Unemployment benefits are an essential part of the public safety net and provide critical financial support to Louisiana workers when they lose their job due to no fault of their own. But a bill working its way through the Legislature would increase hardship for people when they need help the most. House Bill 340 by Rep. Troy Romero would cut the maximum number of weeks that unemployed workers could receive benefits. LBP policy analyst Christina LeBlanc explains why efforts to reduce unemployment benefits for Louisiana workers are punitive and unnecessary.
These changes would hurt Louisiana workers, making Louisiana families more vulnerable to sudden economic changes and leaving the state less prepared for an economic recession or employment disruptions such as hurricanes, floods, or pandemics. … By keeping unemployment benefits low enough that they cover less than one-third of a worker’s salary, the state already gives people an incentive to seek work as rapidly as possible and certainly does not prevent people from re-entering the workforce. … Only 24% of [Louisiana] workers exhaust their benefits–meaning they use all 26 weeks of unemployment–compared to a national rate of 31.2%.
Westside sheriffs want a new children’s jail
Law enforcement officials on Baton Rouge’s west bank complain that they sometimes have to travel across state lines to find beds for children accused of crimes. So the sheriffs in Iberville, Pointe Coupee and West Baton Rouge want the state to build them a new juvenile jail. The Advocate’s Rebecca Holland reports:
(18th Judicial District Attorney Tony) Clayton estimates it would cost $15 million to $20 million to build a facility, plus ongoing operational costs. “The fact that the feds have brought these excruciating restrictions on us means we have to put forth more money so we can house these juveniles, particularly the violent ones, so we can educate them and allow them to assimilate back into society,” he said.
Criminal justice reform advocates say the focus on jailing children is misguided:
[Kristen Rome, co-executive director at the Louisiana Center for Children’s Rights] said focusing on alternatives like community-based programs that address children’s needs, or using ankle monitors and evening reporting centers would be a better use of resources. She’s not the only one. “Research shows that locking up kids doesn’t work,” the Office of Juvenile Justice said in a news release in 2022. “This money is better spent on community-based alternatives, which are safer and more effective and offer youth the tools they need to grow into responsible citizens.”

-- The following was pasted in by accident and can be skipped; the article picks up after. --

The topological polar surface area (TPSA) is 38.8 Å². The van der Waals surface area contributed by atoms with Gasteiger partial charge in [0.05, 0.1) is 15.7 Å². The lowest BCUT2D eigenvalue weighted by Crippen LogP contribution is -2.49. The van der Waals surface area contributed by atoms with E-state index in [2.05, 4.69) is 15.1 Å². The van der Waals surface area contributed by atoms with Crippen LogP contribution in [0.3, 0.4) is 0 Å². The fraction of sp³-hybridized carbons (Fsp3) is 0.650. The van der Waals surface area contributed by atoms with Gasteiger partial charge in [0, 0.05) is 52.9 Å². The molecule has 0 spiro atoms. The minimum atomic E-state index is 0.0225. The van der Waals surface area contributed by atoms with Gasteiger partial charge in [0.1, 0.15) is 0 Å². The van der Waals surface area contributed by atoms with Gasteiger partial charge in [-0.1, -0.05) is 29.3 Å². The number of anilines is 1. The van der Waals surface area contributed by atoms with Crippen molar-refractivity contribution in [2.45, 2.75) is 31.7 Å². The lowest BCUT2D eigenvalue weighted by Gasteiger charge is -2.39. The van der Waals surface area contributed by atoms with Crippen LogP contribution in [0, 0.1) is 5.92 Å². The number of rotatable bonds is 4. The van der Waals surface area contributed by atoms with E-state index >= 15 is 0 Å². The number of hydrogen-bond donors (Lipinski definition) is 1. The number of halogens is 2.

How Vermont became national leader on child care
A notable omission from last year’s Inflation Reduction Act was the lack of provisions to deal with America’s child care crisis. This has left it up to states to determine how to provide families access to early care and education programming. Earlier this year, voters in New Mexico approved a ballot measure to make access a constitutional right. More than 2,000 miles east, Vermont lawmakers are on the verge of passing legislation that would inject millions of dollars into their state’s child care system. Vox’s Rachel M. Cohen explains.
The newly approved child care bill would expand state subsidies for families earning up to 575 percent of the federal poverty level (or $172,000 for a family of four) and families earning up to 175 percent of the poverty line (or $52,000 for a family of four) would now pay nothing out of pocket. The new payments will mean an infusion of funds for child care, allowing providers to be reimbursed at a 35 percent higher rate than they currently are. The legislation also tasks lawmakers with studying how to create an affordable full-day pre-K system. The investments would be paid for in part by a new payroll tax, of which employers would cover at least 75 percent.
Louisiana legislators are taking the opposite approach. The budget bill advanced by the state House cuts $52 million proposed by Gov. John Bel Edwards for early care and education. As many as 4,000 young children will lose access to affordable programs if the funding isn’t restored.
Slavery ban could go to voters again
A proposal to ban slavery and involuntary servitude in Louisiana advanced unanimously out of the House on Monday. Rep. Edmond Jordan’s House Bill 221 seeks to clarify confusing ballot language that derailed last year’s efforts to ban slavery. The Louisiana Illuminator’s Greg LaRose reports:
His proposal specifies “the prohibition of involuntary servitude shall not prohibit an inmate from being required to work when the inmate has been duly convicted of a crime.” There was an attempt to make a similar change last year when the bill was debated on the House floor. The word “except” was added to its ballot language regarding the “otherwise lawful administration of criminal justice.” Proponents had a problem with “except” being put in the same sentence as “slavery is prohibited.”
Number of the Day
17% – Percentage of U.S. renters who were behind on rent at some point in 2022. (Source: Federal Reserve)